Today (May 28), another significant government review is going ahead, however we can already see that they are beginning to feel the collective weight of unions, the BMA and local councils. They appear to be backtracking on their June 1 date, claiming that it was conditional, a target. A growing list of councils in England have advised the schools they control not to reopen in June. In Birmingham, one of England’s largest councils has said that headteachers will be able to say ‘no’. The government has stated that schools will open on a local basis, as well as allowing the final decision for opening a school to be left up to individual headteachers. Whilst on the one hand we might welcome the increased possibilities this devolution provides for resisting premature reopenings, we must also be clear about the strategic purpose of this localised decision making: if a teacher or student dies as a result of this reopening, then the government will be free from accountability. Instead, it will be local heads on the block. As such this devolution of power does not go far enough. School reopenings must be halted outright, until there is clear evidence that they are a safe course of action.
Red Fightback stands in full solidarity with teachers and their unions, in resisting this premature, profit-driven and unsafe reopening of schools, which we firmly believe will be disastrous for teachers, students and for the working class.
In the face of this assault on the safety and lives of our class, the legal rights of workers are clear: Section 44 of the Employment Rights Act (1996) states that, “When faced with a dangerous working environment which cannot reasonably be averted, every employee has the right not to suffer detriment if they leave, or refuse to attend their place of work (or take other appropriate steps) in circumstances where they reasonably believe there is a risk of being exposed to serious and imminent danger.” The COVID crisis constitutes exactly such a case of serious and imminent danger. The bare minimum of action for a militant and class-conscious trade union movement, is to assert these rights, and emphatically refuse to return to work under the present conditions. This must be the response of the teachers’ unions.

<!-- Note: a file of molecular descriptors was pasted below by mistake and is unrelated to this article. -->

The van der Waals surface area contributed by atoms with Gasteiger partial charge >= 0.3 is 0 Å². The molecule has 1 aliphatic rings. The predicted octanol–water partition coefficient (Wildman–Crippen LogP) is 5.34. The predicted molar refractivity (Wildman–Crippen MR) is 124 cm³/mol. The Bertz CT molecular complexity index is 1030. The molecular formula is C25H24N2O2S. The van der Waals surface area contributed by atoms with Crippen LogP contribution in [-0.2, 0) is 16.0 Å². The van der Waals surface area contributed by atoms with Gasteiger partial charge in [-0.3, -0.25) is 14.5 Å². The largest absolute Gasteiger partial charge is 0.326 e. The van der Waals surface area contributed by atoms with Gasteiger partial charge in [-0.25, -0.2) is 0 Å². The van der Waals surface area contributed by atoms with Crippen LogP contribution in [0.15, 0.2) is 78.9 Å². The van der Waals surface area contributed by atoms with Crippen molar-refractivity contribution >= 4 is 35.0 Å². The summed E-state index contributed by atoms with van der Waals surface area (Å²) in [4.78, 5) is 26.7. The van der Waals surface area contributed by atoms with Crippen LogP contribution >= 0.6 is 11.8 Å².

Additionally, we believe that this struggle presents an opportunity to push for further educational reforms, such as de-academisation, the scrapping of Ofsted, the stripping back of exams and assessments, reduced class sizes, greater utilisation of project or phenomenon-based learning methods, and improved pay and conditions for teachers.
Kevin Courtney, joint General Secretary of the NEU, has talked of greater changes to the education system highlighted by this crisis, such as the use of teacher assessments instead of so many formal external tests in normal times, less time spent on teaching to the test, less revision and less stress on young people, and his disappointment of the Office of Qualifications and Examinations Regulation (Ofqual) still insisting teachers rank their students. A ranking system that ensures about a third of children are told they are failures in maths and English every year. He has also called for a slimming down of next year’s exam content, a reduction in the number of exams for each subject, combined with some moderated teacher assessment. If teacher assessment was so easily adopted this year, why not make this the norm? We are in firm agreement with these proposals.
None of us should stand by and watch the Tories reopen schools weeks too early, risking the lives of children, teachers and all their associates, just so that the government can get the poorest and most underpaid workers to kickstart the economy back into motion. To paraphrase Che Guevara, the life of a single human being is worth infinitely more than all the profits of the capitalist class combined, and not a single life should be put at risk in the service of those profits.
We say no to a general reopening of schools until the five NEU tests have been met by reliable evidence, peer-reviewed science and transparent decision making!
Red Fightback calls upon all revolutionary and progressive organisations and individuals to resist this. We call upon unions, councils, teachers and parents to expose the realities of the government’s plans to prematurely reopen schools, to actively resist reopenings, and to mount an immediate propaganda campaign to stop this plan. Faced with such a flagrant prioritisation of profit over people, complacency is complicity.